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_ Outlook offers many ways to customize and manage the mailbox.

One of the complaints I have about Web-based email is the lack of versatility. You’re not given as many options as you are with stand-alone email software.

I was pleased to see a number of options with Outlook. For instance, I can have contents of emails automatically appear in a reading pane, rather than just as a list with subject lines. This is the part that feels most like Outlook software for work. You’d need to turn this feature on, though. It’s something you might not want if you check messages a lot from public places and don’t want messages to automatically appear. But Gmail doesn’t even give you that option unless you install a tool that Google says “may change, break or disappear at any time.”

Outlook also lets you create alternate email addresses without signing up for additional accounts _ up to five a year, or up to 15 at any one time. So you can create “UseThisForSpam(at)” for dealings with merchants, whereas Google requires you to set up a new Gmail account to get that second address, which you can then link with your main account.

Outlook matches Gmail in letting you use to manage email from other services, such as Gmail and AOL, though neither works with Yahoo Mail unless you pay $20 a year for a Plus account.

Outlook also has tools for keeping your mailbox clean. You can automatically move or delete messages older than a certain number of days. You can also choose to keep only the latest message from that sender. Be careful, though, as I had inadvertently deleted more than 300 messages in a few seconds that way. A more useful option would have been to move only messages that had been read, or to move rather than delete all but the latest message.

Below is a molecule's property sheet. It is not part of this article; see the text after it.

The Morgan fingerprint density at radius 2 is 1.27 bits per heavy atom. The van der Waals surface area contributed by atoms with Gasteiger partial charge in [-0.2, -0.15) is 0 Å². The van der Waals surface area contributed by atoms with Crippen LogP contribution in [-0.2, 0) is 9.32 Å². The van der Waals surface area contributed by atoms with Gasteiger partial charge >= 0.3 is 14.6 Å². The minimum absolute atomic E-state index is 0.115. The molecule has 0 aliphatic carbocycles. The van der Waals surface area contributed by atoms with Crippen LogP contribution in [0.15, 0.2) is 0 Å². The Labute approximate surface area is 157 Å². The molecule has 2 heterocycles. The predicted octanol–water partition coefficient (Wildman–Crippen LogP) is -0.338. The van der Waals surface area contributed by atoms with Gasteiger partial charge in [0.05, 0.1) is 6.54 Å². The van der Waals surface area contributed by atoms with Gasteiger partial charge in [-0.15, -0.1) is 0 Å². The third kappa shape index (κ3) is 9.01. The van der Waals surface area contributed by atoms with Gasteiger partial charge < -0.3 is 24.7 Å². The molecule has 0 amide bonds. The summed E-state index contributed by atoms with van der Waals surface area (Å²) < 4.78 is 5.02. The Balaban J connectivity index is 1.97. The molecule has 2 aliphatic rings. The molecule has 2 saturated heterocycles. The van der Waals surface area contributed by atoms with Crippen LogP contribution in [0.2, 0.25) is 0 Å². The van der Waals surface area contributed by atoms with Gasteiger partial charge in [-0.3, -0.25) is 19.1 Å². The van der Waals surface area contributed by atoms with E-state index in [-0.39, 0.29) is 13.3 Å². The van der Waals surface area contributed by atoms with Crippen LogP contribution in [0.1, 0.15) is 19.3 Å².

One nice touch: Most services send deleted messages to a trash folder, and once you empty that, the messages are gone forever. As a Web-based service, Outlook will try to retrieve messages from its servers if they are still there after you’ve emptied the trash.

_ Outlook creates special filters for viewing certain types of messages.

Click “Shipping updates,” for instance, for quick access to emails with UPS, FedEx and other tracking numbers for products you are expecting from merchants. That’s something Microsoft also had with its older email services, but major rivals have yet to adopt. (Yahoo comes close but sends you to an outside service, Slice, for that.)

Another filter offers quick access to messages with photo attachments or photo links, and yet another gives you messages with documents.

All of these filters missed some of the relevant messages though, while one gave me a bunch of messages from scammers with attachments to open.

_ Outlook links with Microsoft’s online storage service, SkyDrive, to handle large files.

No longer do you have to worry about whether your friend or colleague can receive large attachments. Just let Outlook add the file to SkyDrive and create a link to send by email. You get 7 gigabytes of storage for free. Google doesn’t integrate its own storage service, Google Drive, with Gmail the same way.

And speaking of storage, offers unlimited space, matching offerings from Yahoo Inc. and AOL Inc. Gmail has a 10 GB limit on free accounts.

Again, the advances in are mostly neat rather than essential. If you’re already using a Microsoft email account, you might as well upgrade as you’ll be forced to in a few months anyway. does feel cleaner and smoother than what I had been using for Hotmail.

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